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Thread: Shower stall on basement slab

  1. #1

    Default Shower stall on basement slab

    I would like to add a shower stall where the rough in had been completed for a tub in my basement. I've included a picture that shows what I'm working with. I've done a kerdi shower once before with a mud base so I'm not opposed to going that route again or even using a kerdi tub-replacement pan. The kedri pan comes with a 10" offset to fit where the drain would go on a standard tub install.

    There is a trap in the cast iron line that lies beneath the concrete so my question is what is the best way to proceede with adding a shower stall? Can I connect a Kerdi drain to this tub line? Would I need to remove the over flow and cap it off right above the shoe?

    I was told that I need a trap under the shower pan. Do I really need to add another trap under the shower pan if there is one under the concrete?

    I guess I'm wondering why this setup would be okay for a tub but not a shower stall?

    I'm trying not to break up the cement at all costs.



    Thanks in advance!!
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  2. #2
    Retired Defense Industry Engineer jadnashua's Avatar
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    THe Kerdi drain is designed for a 2" drain line to meet US codes...what is the diameter of the tub drain?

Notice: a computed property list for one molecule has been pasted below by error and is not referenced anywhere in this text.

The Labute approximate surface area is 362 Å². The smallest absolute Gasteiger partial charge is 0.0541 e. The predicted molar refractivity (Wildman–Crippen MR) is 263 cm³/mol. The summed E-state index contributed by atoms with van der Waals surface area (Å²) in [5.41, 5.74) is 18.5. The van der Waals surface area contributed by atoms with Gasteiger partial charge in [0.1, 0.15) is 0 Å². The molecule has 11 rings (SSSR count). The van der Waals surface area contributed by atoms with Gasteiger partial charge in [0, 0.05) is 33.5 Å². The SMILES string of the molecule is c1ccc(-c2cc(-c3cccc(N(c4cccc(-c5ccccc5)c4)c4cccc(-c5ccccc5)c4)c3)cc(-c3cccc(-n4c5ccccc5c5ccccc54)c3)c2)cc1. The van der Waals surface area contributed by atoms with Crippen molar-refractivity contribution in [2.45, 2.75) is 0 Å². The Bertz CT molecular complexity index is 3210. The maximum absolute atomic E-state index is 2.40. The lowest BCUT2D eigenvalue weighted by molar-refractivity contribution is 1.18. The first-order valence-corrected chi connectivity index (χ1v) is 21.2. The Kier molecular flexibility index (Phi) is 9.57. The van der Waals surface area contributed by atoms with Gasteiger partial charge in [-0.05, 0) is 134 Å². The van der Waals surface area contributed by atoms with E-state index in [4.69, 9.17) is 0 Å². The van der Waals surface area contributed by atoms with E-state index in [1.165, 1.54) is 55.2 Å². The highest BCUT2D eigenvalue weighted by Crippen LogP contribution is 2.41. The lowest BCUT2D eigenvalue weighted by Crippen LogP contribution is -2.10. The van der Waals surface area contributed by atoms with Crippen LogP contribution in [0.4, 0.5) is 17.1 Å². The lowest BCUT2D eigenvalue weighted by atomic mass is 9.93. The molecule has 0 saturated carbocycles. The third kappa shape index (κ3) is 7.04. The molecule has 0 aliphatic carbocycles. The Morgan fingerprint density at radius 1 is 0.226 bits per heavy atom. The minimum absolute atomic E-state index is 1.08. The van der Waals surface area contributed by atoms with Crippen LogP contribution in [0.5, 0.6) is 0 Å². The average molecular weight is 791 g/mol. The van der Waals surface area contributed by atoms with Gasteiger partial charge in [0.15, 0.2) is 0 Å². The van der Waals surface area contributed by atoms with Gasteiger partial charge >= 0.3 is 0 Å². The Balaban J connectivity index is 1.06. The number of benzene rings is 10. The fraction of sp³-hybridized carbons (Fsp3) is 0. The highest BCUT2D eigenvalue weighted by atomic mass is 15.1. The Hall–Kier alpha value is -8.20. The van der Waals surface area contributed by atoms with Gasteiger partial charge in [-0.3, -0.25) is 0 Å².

My guess is that if you want to get this inspected, you'll need to break some concrete. Now, it may be that the only part that is 1.5" is the trap (somewhere I think I heard a 2" line was required under a concrete floor?).
    Jim DeBruycker
    Important note - I'm not a pro
    Retired Defense Industry Engineer; Schluter 2.5-day Workshop Completed 2013, 2014

  3. #3

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    The pipe under the cement 2" cast iron which ties into a 4" cast iron line. The pvc pipe you see in the picture is 1 1/2".

    I had posted the same issue in the John Bridge forum at the same time and the responses I'm getting are the same....break the cement

  4. #4
    Plumber Cass's Avatar
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    Yup, thats what you need to do.

  5. #5
    In the Trades Gary Swart's Avatar
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    Breaking concrete isn't as bad as you might think. A rotary hammer will work without killing you off like a construction grade jack hammer. It will get dusty. An option would be to hire a company that cuts concrete. Would cost you, but it would save you the work and it's clean.

    You've got a couple of problem that I can see. The first is you have broken a rule of drain installation when you went from 2" to 1-1/2". You never reduce the size of a drain as it heads to the sewer. It also appears that the drain will be too high for the stall to rest on the floor. Break the concrete and install the drain and trap properly.

    Last edited by Terry; 12-15-2009 at 04:16 PM.

  6. #6

    Default

    Thanks for the feedback guys. I'll be breaking up the concrete next week.

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